Chaplain, Gill Hancock, Reflects on the value of Spiritual Care:
Using the word ‘spiritual care’ can automatically provoke a barrier for many people who think they are going to be got at by the God squad! During a patient’s journey of dealing with illness or impending death, their most significant and immediate spiritual need changes with time according to their circumstances, mood and level of awareness of their prognosis.
Spiritual care is not about patching up broken lives or sticking a plaster over a wound. Spiritual care involves empowering others to live with, and through, anxiety and distress in a manner that feels right for them. If we are able to stay with patients’ helplessness in difficult, irresolvable situations, we may truly be a comforting, hopeful and memorable presence. Saying “I don’t know” and still being available is spiritual care at its best.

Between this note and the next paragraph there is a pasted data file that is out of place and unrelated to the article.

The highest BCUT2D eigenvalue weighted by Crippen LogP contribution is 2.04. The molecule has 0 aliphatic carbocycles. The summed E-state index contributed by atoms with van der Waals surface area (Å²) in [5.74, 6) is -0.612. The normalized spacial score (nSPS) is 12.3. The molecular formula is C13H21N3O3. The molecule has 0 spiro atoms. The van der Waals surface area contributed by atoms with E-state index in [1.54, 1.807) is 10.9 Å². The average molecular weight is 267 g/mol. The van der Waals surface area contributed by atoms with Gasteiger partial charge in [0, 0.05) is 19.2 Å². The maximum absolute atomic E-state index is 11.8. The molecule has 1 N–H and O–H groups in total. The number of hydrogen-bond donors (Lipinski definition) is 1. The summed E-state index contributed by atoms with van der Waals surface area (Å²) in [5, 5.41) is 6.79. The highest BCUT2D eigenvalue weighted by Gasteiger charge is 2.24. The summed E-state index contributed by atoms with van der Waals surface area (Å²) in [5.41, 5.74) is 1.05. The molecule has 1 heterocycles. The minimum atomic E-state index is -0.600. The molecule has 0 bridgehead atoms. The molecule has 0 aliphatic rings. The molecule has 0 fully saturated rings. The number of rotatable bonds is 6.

“When a person is treated with respect, when they are listened to in a meaningful way, when they are seen and treated as a whole person within the context of their life, values and beliefs, then they are receiving spiritual care.”